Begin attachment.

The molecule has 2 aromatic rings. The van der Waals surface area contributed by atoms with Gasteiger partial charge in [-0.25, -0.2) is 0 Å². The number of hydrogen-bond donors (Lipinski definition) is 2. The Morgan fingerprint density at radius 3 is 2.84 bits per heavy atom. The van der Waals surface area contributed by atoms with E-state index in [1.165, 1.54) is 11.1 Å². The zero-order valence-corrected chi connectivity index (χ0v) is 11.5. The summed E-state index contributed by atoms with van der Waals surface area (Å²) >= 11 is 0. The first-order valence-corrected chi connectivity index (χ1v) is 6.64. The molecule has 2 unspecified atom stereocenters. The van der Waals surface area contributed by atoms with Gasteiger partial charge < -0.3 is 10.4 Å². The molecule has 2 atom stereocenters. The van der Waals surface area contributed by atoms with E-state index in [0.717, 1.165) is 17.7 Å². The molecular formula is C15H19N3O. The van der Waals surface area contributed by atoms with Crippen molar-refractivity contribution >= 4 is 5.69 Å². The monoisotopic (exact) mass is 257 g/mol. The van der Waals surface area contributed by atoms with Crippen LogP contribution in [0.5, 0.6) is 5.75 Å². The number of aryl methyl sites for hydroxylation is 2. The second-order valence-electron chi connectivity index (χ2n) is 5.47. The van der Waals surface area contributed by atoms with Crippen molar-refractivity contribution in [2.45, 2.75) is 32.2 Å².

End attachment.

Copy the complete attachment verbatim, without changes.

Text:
The molecule has 2 aromatic rings. The van der Waals surface area contributed by atoms with Gasteiger partial charge in [-0.25, -0.2) is 0 Å². The number of hydrogen-bond donors (Lipinski definition) is 2. The Morgan fingerprint density at radius 3 is 2.84 bits per heavy atom. The van der Waals surface area contributed by atoms with E-state index in [1.165, 1.54) is 11.1 Å². The zero-order valence-corrected chi connectivity index (χ0v) is 11.5. The summed E-state index contributed by atoms with van der Waals surface area (Å²) >= 11 is 0. The first-order valence-corrected chi connectivity index (χ1v) is 6.64. The molecule has 2 unspecified atom stereocenters. The van der Waals surface area contributed by atoms with Gasteiger partial charge < -0.3 is 10.4 Å². The molecule has 2 atom stereocenters. The van der Waals surface area contributed by atoms with E-state index in [0.717, 1.165) is 17.7 Å². The molecular formula is C15H19N3O. The van der Waals surface area contributed by atoms with Crippen molar-refractivity contribution >= 4 is 5.69 Å². The monoisotopic (exact) mass is 257 g/mol. The van der Waals surface area contributed by atoms with Crippen LogP contribution in [0.5, 0.6) is 5.75 Å². The number of aryl methyl sites for hydroxylation is 2. The second-order valence-electron chi connectivity index (χ2n) is 5.47. The van der Waals surface area contributed by atoms with Crippen molar-refractivity contribution in [2.45, 2.75) is 32.2 Å².